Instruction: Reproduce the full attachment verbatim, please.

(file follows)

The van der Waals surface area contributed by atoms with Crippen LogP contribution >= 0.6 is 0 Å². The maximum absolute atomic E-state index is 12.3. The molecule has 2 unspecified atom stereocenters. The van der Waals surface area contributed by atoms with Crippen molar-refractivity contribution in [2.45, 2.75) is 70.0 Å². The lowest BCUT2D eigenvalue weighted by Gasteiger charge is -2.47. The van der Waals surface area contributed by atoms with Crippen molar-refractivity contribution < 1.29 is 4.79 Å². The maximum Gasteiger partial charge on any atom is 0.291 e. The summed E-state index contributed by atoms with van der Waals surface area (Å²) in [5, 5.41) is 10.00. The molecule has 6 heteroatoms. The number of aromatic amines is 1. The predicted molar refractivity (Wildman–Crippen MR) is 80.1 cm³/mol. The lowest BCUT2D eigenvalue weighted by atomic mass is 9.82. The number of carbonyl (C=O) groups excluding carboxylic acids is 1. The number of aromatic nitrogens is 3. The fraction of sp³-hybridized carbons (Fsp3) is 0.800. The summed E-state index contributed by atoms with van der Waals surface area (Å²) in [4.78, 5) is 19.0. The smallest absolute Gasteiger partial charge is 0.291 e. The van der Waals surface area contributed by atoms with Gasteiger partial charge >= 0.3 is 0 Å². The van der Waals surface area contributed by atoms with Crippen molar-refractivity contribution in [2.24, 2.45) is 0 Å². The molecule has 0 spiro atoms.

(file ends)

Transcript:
The van der Waals surface area contributed by atoms with Crippen LogP contribution >= 0.6 is 0 Å². The maximum absolute atomic E-state index is 12.3. The molecule has 2 unspecified atom stereocenters. The van der Waals surface area contributed by atoms with Crippen molar-refractivity contribution in [2.45, 2.75) is 70.0 Å². The lowest BCUT2D eigenvalue weighted by Gasteiger charge is -2.47. The van der Waals surface area contributed by atoms with Crippen molar-refractivity contribution < 1.29 is 4.79 Å². The maximum Gasteiger partial charge on any atom is 0.291 e. The summed E-state index contributed by atoms with van der Waals surface area (Å²) in [5, 5.41) is 10.00. The molecule has 6 heteroatoms. The number of aromatic amines is 1. The predicted molar refractivity (Wildman–Crippen MR) is 80.1 cm³/mol. The lowest BCUT2D eigenvalue weighted by atomic mass is 9.82. The number of carbonyl (C=O) groups excluding carboxylic acids is 1. The number of aromatic nitrogens is 3. The fraction of sp³-hybridized carbons (Fsp3) is 0.800. The summed E-state index contributed by atoms with van der Waals surface area (Å²) in [4.78, 5) is 19.0. The smallest absolute Gasteiger partial charge is 0.291 e. The van der Waals surface area contributed by atoms with Gasteiger partial charge >= 0.3 is 0 Å². The van der Waals surface area contributed by atoms with Crippen molar-refractivity contribution in [2.24, 2.45) is 0 Å². The molecule has 0 spiro atoms.